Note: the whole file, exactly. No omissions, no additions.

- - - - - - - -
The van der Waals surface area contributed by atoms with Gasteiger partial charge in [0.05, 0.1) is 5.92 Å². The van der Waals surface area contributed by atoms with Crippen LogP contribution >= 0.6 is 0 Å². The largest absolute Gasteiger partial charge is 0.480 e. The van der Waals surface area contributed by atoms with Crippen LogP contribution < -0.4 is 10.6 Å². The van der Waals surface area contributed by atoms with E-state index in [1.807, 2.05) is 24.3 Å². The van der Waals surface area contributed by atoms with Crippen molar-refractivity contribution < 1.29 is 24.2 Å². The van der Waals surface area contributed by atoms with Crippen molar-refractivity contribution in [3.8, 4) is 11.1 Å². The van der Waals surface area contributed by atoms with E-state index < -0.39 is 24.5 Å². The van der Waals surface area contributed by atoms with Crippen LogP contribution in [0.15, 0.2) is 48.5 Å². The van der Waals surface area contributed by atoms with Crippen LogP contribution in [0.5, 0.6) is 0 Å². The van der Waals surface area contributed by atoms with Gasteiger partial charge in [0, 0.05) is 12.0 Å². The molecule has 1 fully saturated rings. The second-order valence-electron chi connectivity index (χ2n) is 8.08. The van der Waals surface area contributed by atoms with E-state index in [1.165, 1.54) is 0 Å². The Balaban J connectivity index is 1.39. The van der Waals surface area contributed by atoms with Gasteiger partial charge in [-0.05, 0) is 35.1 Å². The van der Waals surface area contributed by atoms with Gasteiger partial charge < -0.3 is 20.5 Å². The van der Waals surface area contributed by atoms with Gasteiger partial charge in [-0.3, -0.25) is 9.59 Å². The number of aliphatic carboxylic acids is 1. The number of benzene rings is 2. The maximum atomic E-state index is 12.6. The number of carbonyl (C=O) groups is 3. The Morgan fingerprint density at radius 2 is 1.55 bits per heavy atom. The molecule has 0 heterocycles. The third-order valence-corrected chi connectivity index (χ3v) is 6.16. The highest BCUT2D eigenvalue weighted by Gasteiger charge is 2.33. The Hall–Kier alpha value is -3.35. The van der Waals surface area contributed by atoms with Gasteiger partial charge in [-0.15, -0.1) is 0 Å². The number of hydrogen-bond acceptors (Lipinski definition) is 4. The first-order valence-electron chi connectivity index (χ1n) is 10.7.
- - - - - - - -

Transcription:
The van der Waals surface area contributed by atoms with Gasteiger partial charge in [0.05, 0.1) is 5.92 Å². The van der Waals surface area contributed by atoms with Crippen LogP contribution >= 0.6 is 0 Å². The largest absolute Gasteiger partial charge is 0.480 e. The van der Waals surface area contributed by atoms with Crippen LogP contribution < -0.4 is 10.6 Å². The van der Waals surface area contributed by atoms with E-state index in [1.807, 2.05) is 24.3 Å². The van der Waals surface area contributed by atoms with Crippen molar-refractivity contribution < 1.29 is 24.2 Å². The van der Waals surface area contributed by atoms with Crippen molar-refractivity contribution in [3.8, 4) is 11.1 Å². The van der Waals surface area contributed by atoms with E-state index < -0.39 is 24.5 Å². The van der Waals surface area contributed by atoms with Crippen LogP contribution in [0.15, 0.2) is 48.5 Å². The van der Waals surface area contributed by atoms with Crippen LogP contribution in [0.5, 0.6) is 0 Å². The van der Waals surface area contributed by atoms with Gasteiger partial charge in [0, 0.05) is 12.0 Å². The molecule has 1 fully saturated rings. The second-order valence-electron chi connectivity index (χ2n) is 8.08. The van der Waals surface area contributed by atoms with E-state index in [1.165, 1.54) is 0 Å². The Balaban J connectivity index is 1.39. The van der Waals surface area contributed by atoms with Gasteiger partial charge in [-0.05, 0) is 35.1 Å². The van der Waals surface area contributed by atoms with Gasteiger partial charge < -0.3 is 20.5 Å². The van der Waals surface area contributed by atoms with Gasteiger partial charge in [-0.3, -0.25) is 9.59 Å². The number of aliphatic carboxylic acids is 1. The number of benzene rings is 2. The maximum atomic E-state index is 12.6. The number of carbonyl (C=O) groups is 3. The Morgan fingerprint density at radius 2 is 1.55 bits per heavy atom. The molecule has 0 heterocycles. The third-order valence-corrected chi connectivity index (χ3v) is 6.16. The highest BCUT2D eigenvalue weighted by Gasteiger charge is 2.33. The Hall–Kier alpha value is -3.35. The van der Waals surface area contributed by atoms with Gasteiger partial charge in [-0.15, -0.1) is 0 Å². The number of hydrogen-bond acceptors (Lipinski definition) is 4. The first-order valence-electron chi connectivity index (χ1n) is 10.7.